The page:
Thieves are making off with thousands of dollars in alcohol from Yakima store shelves this month. It is a troubling trend that developed after the new alcohol law took effect. Our news partner KIMA Action News reports Wray's Marketfresh owner Chris Brown says he is losing at least $500 a week. It turns out, he is not alone. Yakima police say thieves recently tried to get away with an entire shopping cart with liquor at WalMart.

"Would you say this is a growing problem in Yakima?" KIMA asked Yakima police.

"It's a growing problem in Yakima because alcohol is now in every retail outlet, supermarket in town," said Yakima Police Department Captain Rod Light.

Some stores say they are moving away from plastic bottles altogether because they tend to be lighter than the glass bottles; if you drop it, it does not break; it makes less noise and it tends to fit in tight places like coats and purses.

Liquor stores we spoke with say they have not experienced any upticks in thefts but have heard the stories.

"One store in particular actually told me that they have had so much theft they could have actually hired someone at minimum wage to sit there and look at their liquor aisle morning to night," said Union Gap Liquor Store employee Debby Morford.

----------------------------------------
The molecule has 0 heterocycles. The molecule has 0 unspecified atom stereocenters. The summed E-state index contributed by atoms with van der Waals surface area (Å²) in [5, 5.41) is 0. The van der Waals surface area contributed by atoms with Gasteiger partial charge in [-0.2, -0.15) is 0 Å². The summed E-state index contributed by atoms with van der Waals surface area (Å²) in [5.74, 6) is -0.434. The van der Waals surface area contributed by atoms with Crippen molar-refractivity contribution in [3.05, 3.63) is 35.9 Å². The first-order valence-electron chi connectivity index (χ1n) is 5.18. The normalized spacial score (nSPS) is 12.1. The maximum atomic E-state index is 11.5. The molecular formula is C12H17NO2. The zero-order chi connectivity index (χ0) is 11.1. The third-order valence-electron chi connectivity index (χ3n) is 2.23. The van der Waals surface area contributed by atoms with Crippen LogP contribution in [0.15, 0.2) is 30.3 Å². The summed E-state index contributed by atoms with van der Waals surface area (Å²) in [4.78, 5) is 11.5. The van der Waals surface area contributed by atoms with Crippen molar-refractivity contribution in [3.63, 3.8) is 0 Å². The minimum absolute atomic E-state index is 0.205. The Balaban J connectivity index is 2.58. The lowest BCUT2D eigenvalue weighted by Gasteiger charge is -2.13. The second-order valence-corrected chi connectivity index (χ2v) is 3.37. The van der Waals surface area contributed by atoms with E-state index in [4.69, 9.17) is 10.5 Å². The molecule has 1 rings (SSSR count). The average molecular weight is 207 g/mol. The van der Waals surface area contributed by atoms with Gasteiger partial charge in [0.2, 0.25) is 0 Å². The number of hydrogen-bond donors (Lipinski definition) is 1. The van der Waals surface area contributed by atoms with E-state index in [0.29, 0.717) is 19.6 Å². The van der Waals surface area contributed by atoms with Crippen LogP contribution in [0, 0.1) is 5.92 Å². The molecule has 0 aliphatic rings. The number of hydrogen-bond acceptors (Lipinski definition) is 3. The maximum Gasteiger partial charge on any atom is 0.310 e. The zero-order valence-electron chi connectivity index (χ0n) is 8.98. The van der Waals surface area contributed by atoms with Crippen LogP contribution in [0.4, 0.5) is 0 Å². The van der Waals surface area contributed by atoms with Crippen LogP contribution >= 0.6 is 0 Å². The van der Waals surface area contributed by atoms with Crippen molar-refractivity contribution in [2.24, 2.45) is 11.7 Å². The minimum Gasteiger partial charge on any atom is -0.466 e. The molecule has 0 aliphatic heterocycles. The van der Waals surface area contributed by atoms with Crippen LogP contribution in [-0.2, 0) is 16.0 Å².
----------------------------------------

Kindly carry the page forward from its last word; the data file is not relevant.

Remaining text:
Police are not sure whether stolen alcohol is being resold cheaper on the black market to avoid the taxes, but they say it is possible

For now, Chris Brown is doing what he can to make sure any liquor that leaves his store is paid for. Brown said while alcohol thefts have increased, the number of minors stealing has not. Some stores are considering encasing all of their liquor much like cigarettes sold in stores.

The Liquor Control Board is exploring law changes that would require all alcohol thefts to be reported to the state. That, after requests from leaders in law enforcement who say there is no real way to get an idea of just how big the problem is.